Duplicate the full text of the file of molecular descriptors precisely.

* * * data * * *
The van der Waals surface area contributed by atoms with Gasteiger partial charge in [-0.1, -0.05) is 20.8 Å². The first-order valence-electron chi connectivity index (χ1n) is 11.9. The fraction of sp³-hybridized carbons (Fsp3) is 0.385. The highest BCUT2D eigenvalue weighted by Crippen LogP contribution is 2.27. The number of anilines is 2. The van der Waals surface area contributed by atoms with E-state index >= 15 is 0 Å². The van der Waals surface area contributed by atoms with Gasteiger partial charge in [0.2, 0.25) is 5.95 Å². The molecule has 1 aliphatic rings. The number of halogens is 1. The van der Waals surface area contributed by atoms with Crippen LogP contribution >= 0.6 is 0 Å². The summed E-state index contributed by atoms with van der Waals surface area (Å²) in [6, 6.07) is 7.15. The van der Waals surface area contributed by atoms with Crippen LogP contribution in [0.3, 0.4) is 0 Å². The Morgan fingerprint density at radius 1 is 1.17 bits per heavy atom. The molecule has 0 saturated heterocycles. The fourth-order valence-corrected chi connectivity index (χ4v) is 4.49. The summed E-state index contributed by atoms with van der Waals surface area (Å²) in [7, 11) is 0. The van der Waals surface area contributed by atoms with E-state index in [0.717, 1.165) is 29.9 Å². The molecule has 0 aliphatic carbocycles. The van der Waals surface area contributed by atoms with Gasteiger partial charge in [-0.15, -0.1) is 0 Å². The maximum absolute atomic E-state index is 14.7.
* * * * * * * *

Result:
The van der Waals surface area contributed by atoms with Gasteiger partial charge in [-0.1, -0.05) is 20.8 Å². The first-order valence-electron chi connectivity index (χ1n) is 11.9. The fraction of sp³-hybridized carbons (Fsp3) is 0.385. The highest BCUT2D eigenvalue weighted by Crippen LogP contribution is 2.27. The number of anilines is 2. The van der Waals surface area contributed by atoms with E-state index >= 15 is 0 Å². The van der Waals surface area contributed by atoms with Gasteiger partial charge in [0.2, 0.25) is 5.95 Å². The molecule has 1 aliphatic rings. The number of halogens is 1. The van der Waals surface area contributed by atoms with Crippen LogP contribution >= 0.6 is 0 Å². The summed E-state index contributed by atoms with van der Waals surface area (Å²) in [6, 6.07) is 7.15. The van der Waals surface area contributed by atoms with Crippen LogP contribution in [0.3, 0.4) is 0 Å². The Morgan fingerprint density at radius 1 is 1.17 bits per heavy atom. The molecule has 0 saturated heterocycles. The fourth-order valence-corrected chi connectivity index (χ4v) is 4.49. The summed E-state index contributed by atoms with van der Waals surface area (Å²) in [7, 11) is 0. The van der Waals surface area contributed by atoms with E-state index in [0.717, 1.165) is 29.9 Å². The molecule has 0 aliphatic carbocycles. The van der Waals surface area contributed by atoms with Gasteiger partial charge in [-0.15, -0.1) is 0 Å². The maximum absolute atomic E-state index is 14.7.